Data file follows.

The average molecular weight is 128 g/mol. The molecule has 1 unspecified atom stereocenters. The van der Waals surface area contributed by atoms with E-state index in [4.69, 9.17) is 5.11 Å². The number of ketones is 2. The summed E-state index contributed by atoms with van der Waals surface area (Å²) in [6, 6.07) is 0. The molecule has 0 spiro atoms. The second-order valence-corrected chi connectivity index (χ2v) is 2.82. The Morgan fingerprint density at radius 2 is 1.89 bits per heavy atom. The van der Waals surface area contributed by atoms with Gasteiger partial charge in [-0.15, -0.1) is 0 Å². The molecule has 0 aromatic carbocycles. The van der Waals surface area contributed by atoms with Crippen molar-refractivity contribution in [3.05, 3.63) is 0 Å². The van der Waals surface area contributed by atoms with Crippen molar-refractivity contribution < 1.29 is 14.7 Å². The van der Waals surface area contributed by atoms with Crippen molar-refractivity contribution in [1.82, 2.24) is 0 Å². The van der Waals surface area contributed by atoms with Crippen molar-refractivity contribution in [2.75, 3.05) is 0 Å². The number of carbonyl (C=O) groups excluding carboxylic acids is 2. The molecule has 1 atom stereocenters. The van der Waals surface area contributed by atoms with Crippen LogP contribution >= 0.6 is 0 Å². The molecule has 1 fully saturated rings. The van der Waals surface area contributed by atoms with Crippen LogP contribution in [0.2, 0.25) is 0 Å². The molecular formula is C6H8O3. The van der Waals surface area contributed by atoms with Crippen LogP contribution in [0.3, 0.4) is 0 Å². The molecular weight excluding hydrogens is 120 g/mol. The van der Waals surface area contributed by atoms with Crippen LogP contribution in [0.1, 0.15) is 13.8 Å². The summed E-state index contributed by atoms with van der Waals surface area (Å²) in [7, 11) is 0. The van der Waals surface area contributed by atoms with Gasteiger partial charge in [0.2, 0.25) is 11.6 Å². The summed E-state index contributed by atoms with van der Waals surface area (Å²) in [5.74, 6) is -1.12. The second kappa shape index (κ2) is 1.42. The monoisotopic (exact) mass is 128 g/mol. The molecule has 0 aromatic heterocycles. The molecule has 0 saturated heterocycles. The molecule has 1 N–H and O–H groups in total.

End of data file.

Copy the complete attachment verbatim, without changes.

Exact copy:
The average molecular weight is 128 g/mol. The molecule has 1 unspecified atom stereocenters. The van der Waals surface area contributed by atoms with E-state index in [4.69, 9.17) is 5.11 Å². The number of ketones is 2. The summed E-state index contributed by atoms with van der Waals surface area (Å²) in [6, 6.07) is 0. The molecule has 0 spiro atoms. The second-order valence-corrected chi connectivity index (χ2v) is 2.82. The Morgan fingerprint density at radius 2 is 1.89 bits per heavy atom. The van der Waals surface area contributed by atoms with Gasteiger partial charge in [-0.15, -0.1) is 0 Å². The molecule has 0 aromatic carbocycles. The van der Waals surface area contributed by atoms with Crippen molar-refractivity contribution in [3.05, 3.63) is 0 Å². The van der Waals surface area contributed by atoms with Crippen molar-refractivity contribution < 1.29 is 14.7 Å². The van der Waals surface area contributed by atoms with Crippen molar-refractivity contribution in [1.82, 2.24) is 0 Å². The van der Waals surface area contributed by atoms with Crippen molar-refractivity contribution in [2.75, 3.05) is 0 Å². The number of carbonyl (C=O) groups excluding carboxylic acids is 2. The molecule has 1 atom stereocenters. The van der Waals surface area contributed by atoms with Crippen LogP contribution >= 0.6 is 0 Å². The molecule has 1 fully saturated rings. The van der Waals surface area contributed by atoms with Crippen LogP contribution in [0.2, 0.25) is 0 Å². The molecular formula is C6H8O3. The van der Waals surface area contributed by atoms with Crippen LogP contribution in [0.3, 0.4) is 0 Å². The molecular weight excluding hydrogens is 120 g/mol. The van der Waals surface area contributed by atoms with Crippen LogP contribution in [0.1, 0.15) is 13.8 Å². The summed E-state index contributed by atoms with van der Waals surface area (Å²) in [7, 11) is 0. The van der Waals surface area contributed by atoms with Gasteiger partial charge in [0.2, 0.25) is 11.6 Å². The summed E-state index contributed by atoms with van der Waals surface area (Å²) in [5.74, 6) is -1.12. The second kappa shape index (κ2) is 1.42. The monoisotopic (exact) mass is 128 g/mol. The molecule has 0 aromatic heterocycles. The molecule has 0 saturated heterocycles. The molecule has 1 N–H and O–H groups in total.